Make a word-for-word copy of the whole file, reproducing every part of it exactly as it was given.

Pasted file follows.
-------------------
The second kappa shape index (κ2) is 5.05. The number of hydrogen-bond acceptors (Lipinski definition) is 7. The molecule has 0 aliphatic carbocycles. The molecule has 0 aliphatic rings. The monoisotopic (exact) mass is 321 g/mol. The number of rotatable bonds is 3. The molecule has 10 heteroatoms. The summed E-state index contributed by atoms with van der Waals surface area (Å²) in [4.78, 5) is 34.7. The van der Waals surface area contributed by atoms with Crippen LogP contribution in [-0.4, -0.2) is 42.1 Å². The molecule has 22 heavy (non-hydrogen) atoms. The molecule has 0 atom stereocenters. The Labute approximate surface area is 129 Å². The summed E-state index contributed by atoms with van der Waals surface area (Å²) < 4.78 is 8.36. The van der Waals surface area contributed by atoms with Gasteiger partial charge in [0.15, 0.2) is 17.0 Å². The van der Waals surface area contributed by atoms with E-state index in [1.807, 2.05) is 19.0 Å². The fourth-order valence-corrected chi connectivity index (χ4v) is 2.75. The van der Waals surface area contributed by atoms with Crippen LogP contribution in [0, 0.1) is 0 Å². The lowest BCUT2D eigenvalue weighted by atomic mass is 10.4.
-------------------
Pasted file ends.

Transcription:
The second kappa shape index (κ2) is 5.05. The number of hydrogen-bond acceptors (Lipinski definition) is 7. The molecule has 0 aliphatic carbocycles. The molecule has 0 aliphatic rings. The monoisotopic (exact) mass is 321 g/mol. The number of rotatable bonds is 3. The molecule has 10 heteroatoms. The summed E-state index contributed by atoms with van der Waals surface area (Å²) in [4.78, 5) is 34.7. The van der Waals surface area contributed by atoms with Crippen LogP contribution in [-0.4, -0.2) is 42.1 Å². The molecule has 22 heavy (non-hydrogen) atoms. The molecule has 0 atom stereocenters. The Labute approximate surface area is 129 Å². The summed E-state index contributed by atoms with van der Waals surface area (Å²) < 4.78 is 8.36. The van der Waals surface area contributed by atoms with Gasteiger partial charge in [0.15, 0.2) is 17.0 Å². The van der Waals surface area contributed by atoms with E-state index in [1.807, 2.05) is 19.0 Å². The fourth-order valence-corrected chi connectivity index (χ4v) is 2.75. The van der Waals surface area contributed by atoms with Crippen LogP contribution in [0, 0.1) is 0 Å². The lowest BCUT2D eigenvalue weighted by atomic mass is 10.4.